The short version of the story synopsis is, after defeating the Mother Brain in the first game, the Galactic Federation sends Samus on a mission to the Metroid life form's home world, designated SR388, to wipe out the species.  After landing on the planet, Samus must set out to find, and destroy, all remaining Metroids.  Along the way, she discovers that this life form has various states of evolution, and some of the more evolved forms are particularly nasty, and difficult to dispatch.  Once she has successfully expunged all the Metroids from SR388, she must then face off with the Metroid Queen.  Assuming she can take out the mother of all Metroids, Samus can consider it a day's work, and return home.

When you see one of these busted egg pod things, you know a Metroid
is close by, so make sure to watch for one, so you're not caught off guard!

There are a number of changes to the Metroid formula that are obvious here, such as the move from console to handheld, the necessary change to 4-monochrome shades instead of color, and the zoomed in perspective, complete with large Samus sprite, because of the small screen size and lower resolution of the Game Boy.  Some changes are only obvious once you begin to play the game.  This is a more linear affair than the original game.  Sure, you can backtrack as far as you want or need, but unless you miss a path, don't follow a path completely, or want to go back to save your game or replenish health or missiles, it's not nearly as essential to revisit the areas you've explored before.  Also, unlike the original, this time Samus starts out with some abilities already enabled, such as the Morph Ball, as well as the ability to plant bombs when in Morph Ball form.  She also starts out with a stock of missiles, which are necessary to kill the Metroids.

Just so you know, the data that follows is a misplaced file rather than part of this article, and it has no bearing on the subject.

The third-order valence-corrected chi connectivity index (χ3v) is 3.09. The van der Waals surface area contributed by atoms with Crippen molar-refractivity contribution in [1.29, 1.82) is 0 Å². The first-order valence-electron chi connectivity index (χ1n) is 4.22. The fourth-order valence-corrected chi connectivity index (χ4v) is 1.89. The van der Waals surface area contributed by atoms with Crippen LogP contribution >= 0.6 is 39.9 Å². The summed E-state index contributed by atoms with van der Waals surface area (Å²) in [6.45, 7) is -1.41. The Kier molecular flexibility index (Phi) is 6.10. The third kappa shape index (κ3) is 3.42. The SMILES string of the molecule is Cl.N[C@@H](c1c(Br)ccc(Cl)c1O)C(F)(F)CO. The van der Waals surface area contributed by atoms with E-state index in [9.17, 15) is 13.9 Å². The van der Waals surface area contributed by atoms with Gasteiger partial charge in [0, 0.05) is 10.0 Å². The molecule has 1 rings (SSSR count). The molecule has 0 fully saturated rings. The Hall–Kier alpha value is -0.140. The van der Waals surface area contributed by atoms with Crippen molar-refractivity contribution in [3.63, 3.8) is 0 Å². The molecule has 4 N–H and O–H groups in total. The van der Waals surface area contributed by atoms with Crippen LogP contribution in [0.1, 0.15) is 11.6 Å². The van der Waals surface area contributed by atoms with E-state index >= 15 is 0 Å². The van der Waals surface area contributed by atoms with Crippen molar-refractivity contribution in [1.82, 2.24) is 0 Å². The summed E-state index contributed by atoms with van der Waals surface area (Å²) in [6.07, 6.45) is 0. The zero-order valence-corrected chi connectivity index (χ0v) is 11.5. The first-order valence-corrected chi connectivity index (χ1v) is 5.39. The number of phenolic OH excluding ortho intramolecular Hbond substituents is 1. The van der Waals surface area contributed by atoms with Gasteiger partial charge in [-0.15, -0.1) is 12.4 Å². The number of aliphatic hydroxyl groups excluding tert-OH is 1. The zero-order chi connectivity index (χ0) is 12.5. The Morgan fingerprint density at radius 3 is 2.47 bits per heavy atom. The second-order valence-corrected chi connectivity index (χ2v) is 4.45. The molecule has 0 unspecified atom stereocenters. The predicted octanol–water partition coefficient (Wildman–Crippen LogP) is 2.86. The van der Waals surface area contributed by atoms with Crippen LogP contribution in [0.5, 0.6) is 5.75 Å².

You'll find a few of these spots in the game, where you can fully refill your
health with the glowing ball, & your missiles with the, you know, missile tank.

As you make your way through the game, you quickly find the Spider Ball power-up, which allows you to make the Morph Ball form adhere to any surface, as if by using some kind of sticky substance.  This is essential for traversing various areas, and for reaching the locations of some power-ups, and Metroids.  In addition, you'll locate missile upgrades, each increasing the maximum number of missiles you can carry by 5.  You'll find the familiar Ice Beam and Wave Beam part of the way through, but you'll also discover the new Spazer Beam and Plasma Beam, both of which return later in Super Metroid.  As with the original game, you can find the Varia Suit to cut the damage Samus takes in half, as well as obtain the Screw Attack, which allows Samus to cause damage to enemies when jumping into them in a spinning motion.  New to this outing are the High Jump Boots, which allow Samus to jump far higher than normal, as well as the Space Jump, which allows Samus to essentially spin jump infinitely, assuming subsequent jumps are executed properly (more on that later).  There's also a Spring Ball power-up, obtained by conquering a creature known as an Arachnus, that allows Samus to jump while in Morph Ball form.

The blue stuff that looks like water? Yeah, that's acid, and if you touch it,
you lose health. Also, I'm not sure why fish have mo-hawks on SR388.